The service includes both new and old shows, streamed in their entirety
Microsoft has announced a UK service that will stream full-length videos of television shows for free.
The advertising-funded MSN Video Player will be available from next week and will include over 300 hours of shows.
Microsoft said it will continue to extend the service, adding content by working with broadcasters and studios.
The "beta", or trial, service features material from the BBC's commercial subsidiary BBC Worldwide and ALL3MEDIA, including Peep Show and Shameless.
Microsoft's Ashley Highfield on the new MSN Video Player
Programmes will be available in both Windows Media Video (WMV) and Flash formats, to cater for both PC and Mac users.
Initially, the pilot will not use Microsoft's Silverlight platform, widely touted as a flash alternative.
The project is an offshoot of the established MSN Video, which offers short video clips ranging from music to sport and news.
The video service ranked fifth in the UK in a recent survey of video-on-demand sites.
Ashley Highfield, Microsoft's managing director and vice president of consumer and online, said the firm is hoping to use its "unparalleled reach" to offer content to the 23% of UK consumers who watch video online.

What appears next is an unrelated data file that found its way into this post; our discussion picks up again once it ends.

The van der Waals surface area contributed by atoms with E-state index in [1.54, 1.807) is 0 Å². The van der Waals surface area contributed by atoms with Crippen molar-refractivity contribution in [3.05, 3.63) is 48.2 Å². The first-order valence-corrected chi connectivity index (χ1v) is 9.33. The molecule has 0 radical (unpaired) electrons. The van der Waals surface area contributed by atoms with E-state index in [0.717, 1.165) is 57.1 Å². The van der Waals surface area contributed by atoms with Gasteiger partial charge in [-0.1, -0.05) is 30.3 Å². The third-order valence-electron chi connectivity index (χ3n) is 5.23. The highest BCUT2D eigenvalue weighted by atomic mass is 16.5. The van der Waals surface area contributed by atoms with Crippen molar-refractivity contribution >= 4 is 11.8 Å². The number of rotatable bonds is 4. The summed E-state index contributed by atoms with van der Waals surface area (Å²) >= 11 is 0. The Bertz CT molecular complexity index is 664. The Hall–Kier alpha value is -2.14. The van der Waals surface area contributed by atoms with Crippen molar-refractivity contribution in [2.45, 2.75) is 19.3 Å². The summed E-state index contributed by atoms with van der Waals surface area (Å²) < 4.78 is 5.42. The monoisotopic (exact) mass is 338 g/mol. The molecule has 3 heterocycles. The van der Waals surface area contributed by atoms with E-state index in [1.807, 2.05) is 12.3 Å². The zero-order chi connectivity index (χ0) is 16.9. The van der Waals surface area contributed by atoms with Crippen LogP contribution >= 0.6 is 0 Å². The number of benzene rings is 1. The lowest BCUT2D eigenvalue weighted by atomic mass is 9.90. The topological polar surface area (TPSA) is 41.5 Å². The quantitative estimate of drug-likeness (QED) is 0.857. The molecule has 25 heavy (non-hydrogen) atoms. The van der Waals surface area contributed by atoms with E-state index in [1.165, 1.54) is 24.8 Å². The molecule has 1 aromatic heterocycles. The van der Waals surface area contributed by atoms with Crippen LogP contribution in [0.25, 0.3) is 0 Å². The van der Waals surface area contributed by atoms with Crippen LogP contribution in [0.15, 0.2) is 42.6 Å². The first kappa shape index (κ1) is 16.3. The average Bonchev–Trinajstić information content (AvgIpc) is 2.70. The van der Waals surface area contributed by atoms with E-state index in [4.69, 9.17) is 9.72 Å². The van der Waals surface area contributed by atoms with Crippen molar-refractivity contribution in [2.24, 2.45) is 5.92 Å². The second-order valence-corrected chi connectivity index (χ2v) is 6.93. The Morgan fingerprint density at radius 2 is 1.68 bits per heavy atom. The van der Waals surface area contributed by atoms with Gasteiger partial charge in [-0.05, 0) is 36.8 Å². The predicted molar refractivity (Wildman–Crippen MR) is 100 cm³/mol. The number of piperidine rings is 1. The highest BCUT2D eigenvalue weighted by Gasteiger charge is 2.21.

Programmes will be streamed without DRM (Digital Rights Management) copy protection but will only be available to people with a UK web address.
The service will go head-to-head with other catch-up services such as the BBC's iPlayer and Hulu, which is expected to launch in the UK later in the year.
Hulu is an ad-funded service - owned by News Corporation, Disney and NBC Universal - that has quickly become popular in the US since its 2008 launch, offering thousands of hours of programming.
Unlike the BBC's iPlayer, Hulu and the MSN Video Player is not yet available on mobile devices.
Simon Danker, director of digital content partnerships at BBC Worldwide, said: "Exploring what works for people in the rapidly expanding on-demand space is important for us, and the MSN Video Player presents a new avenue for us to reach online audiences."
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